Even if Mayor Vincent Gray vetoes the bill, as is likely at this point, the District’s reputation with the business community is seriously damaged, Hoskins said. Not irreperably, necessarily, but damaged nonetheless.
For example, Hoskins noted during the committee hearing that three retailers, not Wal-Mart, have told him they are “not interested in looking at the District right now.” They were before, he said, and now, even if the bill dies, they are not. Could it be Lowe’s? Wegmans? He won’t say.
Even Wal-Mart, Hoskins said, is not guaranteed to build at Skyland Shopping Center, at Capitol Gateway or on New York Avenue NE if Gray successfully kills the legislation. They may still come back, Hoskins said, but like fixing a damaged relationship, “We’re going to have to work for this trust.”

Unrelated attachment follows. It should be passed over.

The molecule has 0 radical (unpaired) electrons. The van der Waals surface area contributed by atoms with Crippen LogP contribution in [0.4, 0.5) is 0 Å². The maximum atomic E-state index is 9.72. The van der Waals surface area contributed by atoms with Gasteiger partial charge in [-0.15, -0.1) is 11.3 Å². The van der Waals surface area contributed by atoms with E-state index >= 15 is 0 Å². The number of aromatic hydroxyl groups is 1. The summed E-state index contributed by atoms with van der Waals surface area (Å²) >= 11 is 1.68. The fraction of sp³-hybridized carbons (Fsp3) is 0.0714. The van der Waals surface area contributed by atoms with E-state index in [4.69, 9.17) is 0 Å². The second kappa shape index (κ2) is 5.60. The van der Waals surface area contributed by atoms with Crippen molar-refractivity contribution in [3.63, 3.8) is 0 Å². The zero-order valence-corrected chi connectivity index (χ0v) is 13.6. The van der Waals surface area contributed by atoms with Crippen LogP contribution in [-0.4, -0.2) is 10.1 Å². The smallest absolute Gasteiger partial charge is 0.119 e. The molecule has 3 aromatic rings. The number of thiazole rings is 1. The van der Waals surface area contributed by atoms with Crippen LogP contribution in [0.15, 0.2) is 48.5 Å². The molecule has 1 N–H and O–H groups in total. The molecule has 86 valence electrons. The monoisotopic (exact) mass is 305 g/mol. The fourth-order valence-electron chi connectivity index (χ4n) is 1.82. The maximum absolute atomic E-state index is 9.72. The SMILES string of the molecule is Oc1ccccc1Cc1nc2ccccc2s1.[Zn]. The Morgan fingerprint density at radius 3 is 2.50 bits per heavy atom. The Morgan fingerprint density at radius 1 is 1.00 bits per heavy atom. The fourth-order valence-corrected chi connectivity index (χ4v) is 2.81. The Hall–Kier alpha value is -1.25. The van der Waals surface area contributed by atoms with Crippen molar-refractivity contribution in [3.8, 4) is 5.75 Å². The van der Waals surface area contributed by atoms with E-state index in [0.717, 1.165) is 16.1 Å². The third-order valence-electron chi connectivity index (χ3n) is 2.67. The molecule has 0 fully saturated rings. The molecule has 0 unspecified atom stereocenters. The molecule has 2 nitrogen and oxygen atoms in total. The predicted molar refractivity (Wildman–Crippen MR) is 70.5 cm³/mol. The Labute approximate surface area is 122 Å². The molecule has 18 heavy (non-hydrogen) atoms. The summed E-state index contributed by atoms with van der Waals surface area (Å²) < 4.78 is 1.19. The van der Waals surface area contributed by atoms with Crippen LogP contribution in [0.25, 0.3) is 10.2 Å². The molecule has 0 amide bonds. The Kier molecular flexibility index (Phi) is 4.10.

“They had removed from their head the barrier that D.C. was a bad place to do business,” the deputy mayor said of the retail community. “Then, all of a sudden you get this dash of cold water. It has a chilling effect.”
Over the last two-and-a-half years, Hoskins said, the District has “repositioned ourselves.” Retailers, he said, want “to meet with us,” where just a couple years ago, they avoided even the discussion.
But the city still lacks strong retail “gravity centers” that draw in outside customers and high-end businesses, Hoskins said, and it is very susceptible to competition from neighboring jurisdictions.
The D.C. economy may be strong, he said, but its retail position is not. And it may get weaker over the next several years if the living wage bill is enacted, because existing retailers such as Macy’s, Neiman Marcus, Target, Lord & Taylor and Home Depot may decide to leave.
“They have a really important decision to make,” Hoskins said. “People have no idea how damaging this is.”